I agree. I think it's odd there's an outcry now.

Does the fact that there's more men then women, make it offensive?
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Old 03-08-2007, 11:26 AM   #19
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Originally posted by BonoVoxSupastar


Does the fact that there's more men then women, make it offensive?
Honestly, the ad doesn't really offend me. I don't like it, but I don't feel angry at it.

What offends me is people spending millions on these ad campaigns and millions on these clothes while children are still starving to death every 30 seconds, as obvious as that sounds. These ads represent a sub-culture or part of society that I simply will never understand and have no desire to be a part of.
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Old 03-08-2007, 11:31 AM   #20
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These Dolce and Gabbana ads are to sexiness to what the Pussycat Dolls are to empowering women.
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Old 03-08-2007, 11:36 AM   #21
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Quote:
Originally posted by Liesje


These ads represent a sub-culture or part of society that I simply will never understand and have no desire to be a part of.
I agree, probably another thread for another day, but it would be an interesting topic. Exactly who's fault is it? The uber rich, the fashion industry, etc...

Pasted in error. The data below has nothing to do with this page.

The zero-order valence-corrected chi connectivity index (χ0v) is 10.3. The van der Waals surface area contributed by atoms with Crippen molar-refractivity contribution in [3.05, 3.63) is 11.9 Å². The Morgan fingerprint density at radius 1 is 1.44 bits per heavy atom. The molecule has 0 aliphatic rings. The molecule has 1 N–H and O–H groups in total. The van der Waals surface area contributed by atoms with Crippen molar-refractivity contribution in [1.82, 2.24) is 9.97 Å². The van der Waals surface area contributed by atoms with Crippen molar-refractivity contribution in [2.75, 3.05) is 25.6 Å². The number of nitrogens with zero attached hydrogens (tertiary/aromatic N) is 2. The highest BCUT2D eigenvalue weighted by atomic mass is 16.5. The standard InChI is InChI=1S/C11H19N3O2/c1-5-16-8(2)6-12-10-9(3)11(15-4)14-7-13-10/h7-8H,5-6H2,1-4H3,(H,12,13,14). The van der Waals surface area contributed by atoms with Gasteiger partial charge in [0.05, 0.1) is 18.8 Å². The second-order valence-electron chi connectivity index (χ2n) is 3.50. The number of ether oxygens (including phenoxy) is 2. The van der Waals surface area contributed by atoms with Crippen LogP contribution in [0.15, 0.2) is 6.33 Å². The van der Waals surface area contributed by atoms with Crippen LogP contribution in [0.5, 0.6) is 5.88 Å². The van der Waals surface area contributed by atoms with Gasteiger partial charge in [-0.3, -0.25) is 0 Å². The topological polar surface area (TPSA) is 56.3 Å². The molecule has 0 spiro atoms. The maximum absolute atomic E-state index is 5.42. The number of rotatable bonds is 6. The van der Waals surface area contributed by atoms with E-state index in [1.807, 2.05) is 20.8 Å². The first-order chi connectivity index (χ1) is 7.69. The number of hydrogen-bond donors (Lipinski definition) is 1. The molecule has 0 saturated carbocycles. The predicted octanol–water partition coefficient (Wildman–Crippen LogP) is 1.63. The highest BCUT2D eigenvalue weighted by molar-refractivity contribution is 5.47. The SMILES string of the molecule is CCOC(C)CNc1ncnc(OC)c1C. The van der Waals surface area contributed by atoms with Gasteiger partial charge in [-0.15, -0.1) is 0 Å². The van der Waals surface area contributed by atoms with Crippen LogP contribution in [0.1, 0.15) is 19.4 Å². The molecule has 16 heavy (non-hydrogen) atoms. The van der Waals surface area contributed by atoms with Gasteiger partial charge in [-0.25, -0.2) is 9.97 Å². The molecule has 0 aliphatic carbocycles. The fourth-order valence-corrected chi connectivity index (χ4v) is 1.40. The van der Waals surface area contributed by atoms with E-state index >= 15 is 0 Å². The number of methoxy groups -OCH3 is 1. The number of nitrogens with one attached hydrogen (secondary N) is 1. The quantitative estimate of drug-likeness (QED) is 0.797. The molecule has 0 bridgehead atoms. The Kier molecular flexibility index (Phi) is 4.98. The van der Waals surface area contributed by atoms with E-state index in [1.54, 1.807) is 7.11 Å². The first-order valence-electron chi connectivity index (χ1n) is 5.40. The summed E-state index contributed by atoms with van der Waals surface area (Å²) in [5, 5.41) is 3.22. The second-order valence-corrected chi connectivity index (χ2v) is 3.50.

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Old 03-08-2007, 12:14 PM   #22
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Quote:
Originally posted by BonoVoxSupastar


I agree, probably another thread for another day, but it would be an interesting topic. Exactly who's fault is it? The uber rich, the fashion industry, etc...
A little bit of everything, I think. I can't take all the blame off myself when I know that if I got to chose between keeping my body or having hers, I switch any day.

I think they do it mostly to shock or draw any attention - positive, negative, or just inquisitive - to themselves. They may say they are doing it because it's art, and art should always push boundaries, but IMO the second merchandise is involved, it can't be about art anymore.
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Old 03-08-2007, 12:43 PM   #23
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Quote:
Originally posted by Angela Harlem


Why do you think this?
The internet only proves that there are hundreds, if not thousands, of sexual fantasies out there. If a minuscule percentage of the population are aroused by adults dressing up as babies, humping balloons, or pouring wax on their breasts, you know there's probably going to be a subset of people who fantasize about rape in one form or another.